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Vanishing Boston

A field guide to Boston's 'lasting' treasures — to be enjoyed before they're razed in favor of chain stores


Cities change — it's always the way. Buildings rise and fall. Establishments open and close. Neighborhoods thrive, go to seed, and are transformed once more by influxes of new money. Ensconced ethnic groups lose their long-time hold on city blocks and are supplanted by new arrivals.

Weeks ago, when we first drew up our list of endangered vestiges of things that distinguish Boston from all other cities, Somerville's Abbey Lounge took pride of place near the top. Our premise — that even unique, beloved, iconic institutions are, unfortunately, vulnerable to the inexorable creep of gentrification and soul-killing urban sameness that infects 21st-century America — proved all too true. A few days later, as if on cue, that beloved 75-year-old dive, where old men drank cheap beer by day and garage rock shook the floorboards by night, announced it was closing for good on November 28. Scuttlebutt on the Web is that it may be replaced by "either an Irish pub or a fancy restaurant." Because certainly, if there's one thing this city needs, it's another of either of those.

Another bulletin from the changing cityscape arrived just this past week, when the Boston Globe reported, to much consternation, the imminent closure of Out of Town News, the venerable kiosk that's long epitomized Cambridge cosmopolitanism.

For more Vanishing Boston photos view our slideshow. 
Fifty years ago, the wrecking balls of urban renewal leveled the poor but neighborly West End. Scollay Square — a grown-up's pleasure palace of tattoo parlors, penny vaudeville, and prostitutes — was steamrolled by the concrete brutalism of City Hall Plaza.

Of course, some change is good: consider the Institute of Contemporary Art's striking new waterfront digs. But the implications of urban change are different from what they used to be. In years past, there was at least a chance that unique new establishments might replace unique old ones. Today, flux tends to homogenize: hence, the Kenmore Square of the Rat and Mr. Butch (RIP) and Super Socks having given way, in less than a decade, to the Kenmore Square of Bertucci's and Kinko's and Qdoba. This dynamic is pernicious enough if you live in Houston or Phoenix. But it's especially galling here in Boston, where the streets carry the accumulated history of (almost) four centuries.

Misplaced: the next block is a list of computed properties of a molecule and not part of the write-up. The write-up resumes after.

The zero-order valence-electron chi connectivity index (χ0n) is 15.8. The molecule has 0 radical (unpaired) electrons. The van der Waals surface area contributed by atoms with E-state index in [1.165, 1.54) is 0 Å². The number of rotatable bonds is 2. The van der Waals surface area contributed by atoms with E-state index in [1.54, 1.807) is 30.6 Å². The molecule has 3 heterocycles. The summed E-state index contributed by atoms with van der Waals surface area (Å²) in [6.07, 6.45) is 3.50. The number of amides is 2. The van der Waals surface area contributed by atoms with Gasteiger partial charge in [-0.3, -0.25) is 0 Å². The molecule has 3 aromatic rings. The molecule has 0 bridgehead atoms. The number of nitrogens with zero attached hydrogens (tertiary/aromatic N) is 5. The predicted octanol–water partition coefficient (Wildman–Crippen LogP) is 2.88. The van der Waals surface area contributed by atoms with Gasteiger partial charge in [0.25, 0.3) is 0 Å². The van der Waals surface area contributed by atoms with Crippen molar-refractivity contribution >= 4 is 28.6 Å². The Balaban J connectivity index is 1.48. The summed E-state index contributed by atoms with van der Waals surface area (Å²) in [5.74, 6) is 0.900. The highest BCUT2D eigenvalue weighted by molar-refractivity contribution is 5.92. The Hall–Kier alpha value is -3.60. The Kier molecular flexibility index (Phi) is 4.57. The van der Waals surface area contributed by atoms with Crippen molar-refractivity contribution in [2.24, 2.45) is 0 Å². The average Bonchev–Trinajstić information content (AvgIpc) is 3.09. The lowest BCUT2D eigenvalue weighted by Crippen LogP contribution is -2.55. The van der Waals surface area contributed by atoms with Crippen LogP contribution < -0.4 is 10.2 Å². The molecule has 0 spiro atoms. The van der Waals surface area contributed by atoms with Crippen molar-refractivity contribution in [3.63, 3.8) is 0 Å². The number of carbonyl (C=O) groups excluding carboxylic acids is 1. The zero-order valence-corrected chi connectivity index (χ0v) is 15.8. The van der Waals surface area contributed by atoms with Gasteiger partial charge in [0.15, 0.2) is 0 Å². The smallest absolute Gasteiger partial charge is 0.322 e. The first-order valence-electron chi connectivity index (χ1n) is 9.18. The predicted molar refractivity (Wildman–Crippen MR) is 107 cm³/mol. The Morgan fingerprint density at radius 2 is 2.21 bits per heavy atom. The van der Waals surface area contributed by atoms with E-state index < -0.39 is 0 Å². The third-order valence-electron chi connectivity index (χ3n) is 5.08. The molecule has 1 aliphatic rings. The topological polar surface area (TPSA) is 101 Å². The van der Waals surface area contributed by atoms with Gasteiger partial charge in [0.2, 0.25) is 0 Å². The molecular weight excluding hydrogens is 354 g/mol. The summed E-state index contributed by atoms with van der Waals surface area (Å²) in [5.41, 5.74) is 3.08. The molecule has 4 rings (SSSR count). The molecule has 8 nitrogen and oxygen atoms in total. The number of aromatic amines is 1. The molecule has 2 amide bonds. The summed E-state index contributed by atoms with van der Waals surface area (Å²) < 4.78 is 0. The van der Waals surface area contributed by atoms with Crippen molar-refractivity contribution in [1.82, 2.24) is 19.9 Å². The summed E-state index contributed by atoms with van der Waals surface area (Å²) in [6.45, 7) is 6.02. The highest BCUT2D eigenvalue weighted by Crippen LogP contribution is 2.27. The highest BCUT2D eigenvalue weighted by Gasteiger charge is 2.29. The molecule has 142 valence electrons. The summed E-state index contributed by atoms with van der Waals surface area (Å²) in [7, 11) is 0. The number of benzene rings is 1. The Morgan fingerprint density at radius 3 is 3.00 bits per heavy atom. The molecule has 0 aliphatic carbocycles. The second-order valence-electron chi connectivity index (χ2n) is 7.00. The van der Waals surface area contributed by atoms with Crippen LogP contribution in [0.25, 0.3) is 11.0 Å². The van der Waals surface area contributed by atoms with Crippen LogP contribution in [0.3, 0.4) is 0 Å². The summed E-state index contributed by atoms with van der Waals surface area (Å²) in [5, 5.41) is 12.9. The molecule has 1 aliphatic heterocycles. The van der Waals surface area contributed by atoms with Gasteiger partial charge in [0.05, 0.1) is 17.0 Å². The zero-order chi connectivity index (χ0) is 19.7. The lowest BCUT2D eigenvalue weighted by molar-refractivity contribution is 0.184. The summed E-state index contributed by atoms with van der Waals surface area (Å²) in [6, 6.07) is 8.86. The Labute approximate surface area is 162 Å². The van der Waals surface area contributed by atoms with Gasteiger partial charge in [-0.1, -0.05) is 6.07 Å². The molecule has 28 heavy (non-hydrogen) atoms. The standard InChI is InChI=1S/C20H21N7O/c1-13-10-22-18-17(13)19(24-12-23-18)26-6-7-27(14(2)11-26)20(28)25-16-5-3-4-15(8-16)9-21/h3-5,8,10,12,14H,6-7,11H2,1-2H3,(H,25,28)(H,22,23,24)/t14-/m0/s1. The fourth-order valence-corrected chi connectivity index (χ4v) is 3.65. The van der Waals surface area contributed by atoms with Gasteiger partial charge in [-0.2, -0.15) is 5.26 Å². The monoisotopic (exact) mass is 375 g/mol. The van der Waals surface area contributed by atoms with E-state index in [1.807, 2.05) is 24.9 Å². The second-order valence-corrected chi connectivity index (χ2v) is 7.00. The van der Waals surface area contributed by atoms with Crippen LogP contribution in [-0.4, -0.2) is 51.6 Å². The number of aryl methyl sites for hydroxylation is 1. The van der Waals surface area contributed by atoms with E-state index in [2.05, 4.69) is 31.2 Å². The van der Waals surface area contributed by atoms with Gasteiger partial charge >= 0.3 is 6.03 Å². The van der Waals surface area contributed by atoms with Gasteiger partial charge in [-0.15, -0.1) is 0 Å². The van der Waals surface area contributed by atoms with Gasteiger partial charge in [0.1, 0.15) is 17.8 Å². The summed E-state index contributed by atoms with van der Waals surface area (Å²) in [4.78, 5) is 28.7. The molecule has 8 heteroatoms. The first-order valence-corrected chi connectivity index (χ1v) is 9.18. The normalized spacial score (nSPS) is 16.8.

Once you've recognized this reality, there are basically two ways to go. You can accept it passively, dispassionately, maturely, and get on with your business. Or, you can recognize the slow death of urban uniqueness as the tragedy that it is — and then commit yourself to savoring every last exception to this rule while they still exist.

A couple years back, this paper interviewed Allston antiques dealer Don McBride as he packed up for good. Eventually, talk turned to his nights, back in the '50s, playing drums in the jazz haunts of the old Combat Zone.

As McBride reminisced, he seemed to step back in time, walking vanished sidewalks of the mind: "The clubs that they had back then! On Essex Street, they had Izzy Orts, the Golden Nugget, then you'd go down further, there was the Essex Deli, take a left, there was the Palace, which was the Silver Dollar Bar . . . "

The Boston we live in today will be gone someday, too. But there's still time to get to know it in all its uniqueness. (Maybe a bit more time than expected, actually, thanks to Wall Street's meltdown and the attendant drying-up of development capital.) So, before things change for good, here are a dozen and one spots to treasure.

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